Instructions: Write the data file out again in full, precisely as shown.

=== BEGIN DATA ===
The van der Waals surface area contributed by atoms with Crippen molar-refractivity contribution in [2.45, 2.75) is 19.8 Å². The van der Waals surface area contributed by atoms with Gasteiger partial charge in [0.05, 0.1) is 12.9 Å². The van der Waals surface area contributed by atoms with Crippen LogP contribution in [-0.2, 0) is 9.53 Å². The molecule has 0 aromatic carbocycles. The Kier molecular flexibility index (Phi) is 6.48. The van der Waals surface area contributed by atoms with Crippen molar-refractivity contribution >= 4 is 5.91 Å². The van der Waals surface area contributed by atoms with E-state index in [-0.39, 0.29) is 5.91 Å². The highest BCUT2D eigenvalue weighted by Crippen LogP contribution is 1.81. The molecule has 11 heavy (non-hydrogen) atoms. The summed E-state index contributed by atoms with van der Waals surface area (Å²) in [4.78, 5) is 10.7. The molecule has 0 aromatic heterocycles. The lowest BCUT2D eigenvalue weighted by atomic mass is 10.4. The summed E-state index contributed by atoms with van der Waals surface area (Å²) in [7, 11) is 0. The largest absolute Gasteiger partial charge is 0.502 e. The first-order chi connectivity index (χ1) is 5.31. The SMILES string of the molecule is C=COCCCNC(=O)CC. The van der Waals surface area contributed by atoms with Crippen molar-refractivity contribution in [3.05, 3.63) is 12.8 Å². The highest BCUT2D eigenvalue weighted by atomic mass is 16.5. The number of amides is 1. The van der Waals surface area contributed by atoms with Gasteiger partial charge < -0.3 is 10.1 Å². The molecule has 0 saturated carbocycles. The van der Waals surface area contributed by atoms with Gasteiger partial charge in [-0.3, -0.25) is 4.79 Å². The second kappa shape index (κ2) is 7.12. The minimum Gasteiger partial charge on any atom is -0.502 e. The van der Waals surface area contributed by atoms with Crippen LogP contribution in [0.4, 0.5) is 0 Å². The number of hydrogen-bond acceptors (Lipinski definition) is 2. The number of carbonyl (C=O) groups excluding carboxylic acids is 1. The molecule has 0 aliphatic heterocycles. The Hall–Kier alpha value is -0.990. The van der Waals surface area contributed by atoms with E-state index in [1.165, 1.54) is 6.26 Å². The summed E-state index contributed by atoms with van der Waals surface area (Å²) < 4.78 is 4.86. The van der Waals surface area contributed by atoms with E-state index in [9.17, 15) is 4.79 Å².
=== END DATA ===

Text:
The van der Waals surface area contributed by atoms with Crippen molar-refractivity contribution in [2.45, 2.75) is 19.8 Å². The van der Waals surface area contributed by atoms with Gasteiger partial charge in [0.05, 0.1) is 12.9 Å². The van der Waals surface area contributed by atoms with Crippen LogP contribution in [-0.2, 0) is 9.53 Å². The molecule has 0 aromatic carbocycles. The Kier molecular flexibility index (Phi) is 6.48. The van der Waals surface area contributed by atoms with Crippen molar-refractivity contribution >= 4 is 5.91 Å². The van der Waals surface area contributed by atoms with E-state index in [-0.39, 0.29) is 5.91 Å². The highest BCUT2D eigenvalue weighted by Crippen LogP contribution is 1.81. The molecule has 11 heavy (non-hydrogen) atoms. The summed E-state index contributed by atoms with van der Waals surface area (Å²) in [4.78, 5) is 10.7. The molecule has 0 aromatic heterocycles. The lowest BCUT2D eigenvalue weighted by atomic mass is 10.4. The summed E-state index contributed by atoms with van der Waals surface area (Å²) in [7, 11) is 0. The largest absolute Gasteiger partial charge is 0.502 e. The first-order chi connectivity index (χ1) is 5.31. The SMILES string of the molecule is C=COCCCNC(=O)CC. The van der Waals surface area contributed by atoms with Crippen molar-refractivity contribution in [3.05, 3.63) is 12.8 Å². The highest BCUT2D eigenvalue weighted by atomic mass is 16.5. The number of amides is 1. The van der Waals surface area contributed by atoms with Gasteiger partial charge < -0.3 is 10.1 Å². The molecule has 0 saturated carbocycles. The van der Waals surface area contributed by atoms with Gasteiger partial charge in [-0.3, -0.25) is 4.79 Å². The second kappa shape index (κ2) is 7.12. The minimum Gasteiger partial charge on any atom is -0.502 e. The van der Waals surface area contributed by atoms with Crippen LogP contribution in [0.4, 0.5) is 0 Å². The number of hydrogen-bond acceptors (Lipinski definition) is 2. The number of carbonyl (C=O) groups excluding carboxylic acids is 1. The molecule has 0 aliphatic heterocycles. The Hall–Kier alpha value is -0.990. The van der Waals surface area contributed by atoms with E-state index in [1.165, 1.54) is 6.26 Å². The summed E-state index contributed by atoms with van der Waals surface area (Å²) < 4.78 is 4.86. The van der Waals surface area contributed by atoms with E-state index in [9.17, 15) is 4.79 Å².